Weed spent most of each class trying,and failing, to stay awake. I tried actually concentrating on what was being taught but found my thoughts drifting to anything else. Hanging with Weed definitely helped me deal with all the shit going on in my life, but talking to Shawna would have probably helped too, not that she’d believe my story any easier than Weed had. But her perspective would have definitely been different than his. From his point of view I was the good guy who got rid of a bad guy, but the world isn’t that black and white. And killing is killing, isn’t it? I mean, even though I didn’t shove that guy in front of the train, I was still responsible, wasn’t I? Good, bad, Maybe it is all subjective, but that didn’t make it any easier.

 Trapped in class after class, the philosophical debate went on in my head all day until finally the last bell mercifully rang. Only by then I was so caught up in my own thoughts that I didn’t budge from my seat.

“You ready to go get started on Pamela?” Weed asked, pulling me from my thoughts.

“Oh, yeah,” I replied, trying to shake off the haze that clouded everything. Unfortunately it wasn’t the fun kind of haze that Weed and I prefered.

“Cool. You head there while I pick up a couple things from Steve’s Tow shop. It shouldn’t take long.”

“Sounds good.”

Weed took off and I headed towards his house, before taking a slight detour towards Shawna’s. I knew it wasn’t the best choice, and Weed would have killed me if he found out, but I just wanted to see her for a minute, to make sure things were still cool between us. Half a block away from her house I realized just how bad my choice had been. Before I even got close, I saw Matt’s Corvette sitting on the street in front of her house, right where I should have been parked. The two of them were still inside the car, their faces locked together, their hands doing only God-knows-what. 

With a twist of the throttle, the bike took off, the exhaust roaring more than I’d anticipated. But once again I really didn’t care who heard me, I just wanted out of there as quickly as possible, and the bike obliged. I thought about keeping the throttle pinned and just seeing how far a tank of gas would take me but Pamela was waiting in Weed’s garage, and I knew he’d be back there shortly, so I let off the gas so the bike could return to a more acceptable speed, before I reached his place.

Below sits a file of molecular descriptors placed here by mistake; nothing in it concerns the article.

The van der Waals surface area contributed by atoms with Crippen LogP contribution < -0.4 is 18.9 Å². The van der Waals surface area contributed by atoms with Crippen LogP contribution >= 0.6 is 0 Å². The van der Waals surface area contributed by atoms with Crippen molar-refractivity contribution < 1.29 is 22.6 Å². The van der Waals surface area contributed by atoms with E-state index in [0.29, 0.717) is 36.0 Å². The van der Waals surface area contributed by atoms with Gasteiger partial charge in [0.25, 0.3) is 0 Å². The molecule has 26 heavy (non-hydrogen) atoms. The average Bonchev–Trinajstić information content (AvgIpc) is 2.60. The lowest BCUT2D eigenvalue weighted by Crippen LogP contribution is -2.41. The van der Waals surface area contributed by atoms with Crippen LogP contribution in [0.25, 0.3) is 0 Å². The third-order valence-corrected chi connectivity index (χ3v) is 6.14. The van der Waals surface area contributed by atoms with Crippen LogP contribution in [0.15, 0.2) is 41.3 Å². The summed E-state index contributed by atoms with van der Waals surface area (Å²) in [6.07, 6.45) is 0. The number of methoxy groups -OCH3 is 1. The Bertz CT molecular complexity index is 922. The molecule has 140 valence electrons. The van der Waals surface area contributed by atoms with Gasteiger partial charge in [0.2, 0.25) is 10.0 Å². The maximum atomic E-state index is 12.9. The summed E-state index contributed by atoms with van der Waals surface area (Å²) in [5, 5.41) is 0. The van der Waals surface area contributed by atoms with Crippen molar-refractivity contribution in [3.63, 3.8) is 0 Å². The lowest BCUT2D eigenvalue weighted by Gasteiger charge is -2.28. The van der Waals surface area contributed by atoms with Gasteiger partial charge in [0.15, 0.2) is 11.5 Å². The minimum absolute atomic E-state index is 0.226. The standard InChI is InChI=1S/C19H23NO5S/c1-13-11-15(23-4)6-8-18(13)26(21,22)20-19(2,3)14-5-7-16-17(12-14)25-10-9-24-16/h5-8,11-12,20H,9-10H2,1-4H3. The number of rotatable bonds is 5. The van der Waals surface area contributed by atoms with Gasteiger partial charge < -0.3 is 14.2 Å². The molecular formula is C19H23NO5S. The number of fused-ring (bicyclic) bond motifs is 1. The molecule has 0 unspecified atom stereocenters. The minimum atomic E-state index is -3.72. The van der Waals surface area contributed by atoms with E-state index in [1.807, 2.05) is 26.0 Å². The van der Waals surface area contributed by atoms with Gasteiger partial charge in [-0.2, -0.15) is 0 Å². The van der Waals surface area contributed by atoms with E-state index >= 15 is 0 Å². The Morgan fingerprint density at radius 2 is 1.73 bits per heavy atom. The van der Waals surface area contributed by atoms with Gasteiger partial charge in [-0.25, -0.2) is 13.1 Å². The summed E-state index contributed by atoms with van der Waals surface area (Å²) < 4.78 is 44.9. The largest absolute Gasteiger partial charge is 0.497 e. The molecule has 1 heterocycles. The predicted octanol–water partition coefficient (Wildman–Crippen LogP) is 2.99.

The driveway was still empty as I pulled up beside the garage, but the garage door was open and from there I could see Pamela waiting for me. Slipping off the helmet, I made my way around her, checking out the progress we’d made, along with all the work we had yet to do. She did look much better with the new headlight in and all the dirt and corn stalks off of her. Weed was grabbing some wheel ramps so we could check out the underside of her a little easier, but even if we didn’t find anything else, it was still probably going to be another week before she was road worthy. The thought was a little depressing, but at least I had the KZ to get me around until she was done.

“You did well,” the voice said. The light in the garage was dim enough that I could see the red glow from the stereo without even looking inside the car.

“Thanks? I guess?” I replied. I mean, how do you respond to that?

“So you’re ready for another one?”

“Another one?”

“Another assignment; one step closer to completing your end of the deal.”

“I’m not sure.”

“I figured you’d be in a hurry to get them done and have everything return to normal.”

That was what I wanted, more than almost anything, but for some reason the way he said it made me a bit apprehensive. And I wasn’t sure I had really come to terms with what I had done the first time, let alone being ready to do it again.

“What’ve you got?” I asked, with as much confidence as I could muster. I mean, what did it hurt to at least know what the assignment was before making a decision.

“This one’s an easy one,” he replied, and I swear I could hear the grin on his face even if I couldn’t see it. “He’s a pedophile, working out in the open at the library. His job puts him in contact with a lot of young, trusting kids. You’ll be doing your community a great service.”

“My community, like this town?” I asked, trying to wrap my head around a pedophile working at the town library. It’d been a few years since I’d been there, but as a kid, mom used to take me there every Saturday to pick up enough books to keep me busy during the week. I had fond memories of some of the books I’d read. Those memories brought to mind one person.

“It’s Mr. Dinkle, isn’t it?”

Mr. Dinkle had been the head librarian for what seemed like forever. He was a small, slightly hunched man with a long hooked nose, who always seemed to be popping up suddenly anywhere and everywhere in the library. I can’t count the number of times he’d caught Weed and me goofing off on school trips there. He always gave me the creeps, appearing out of nowhere.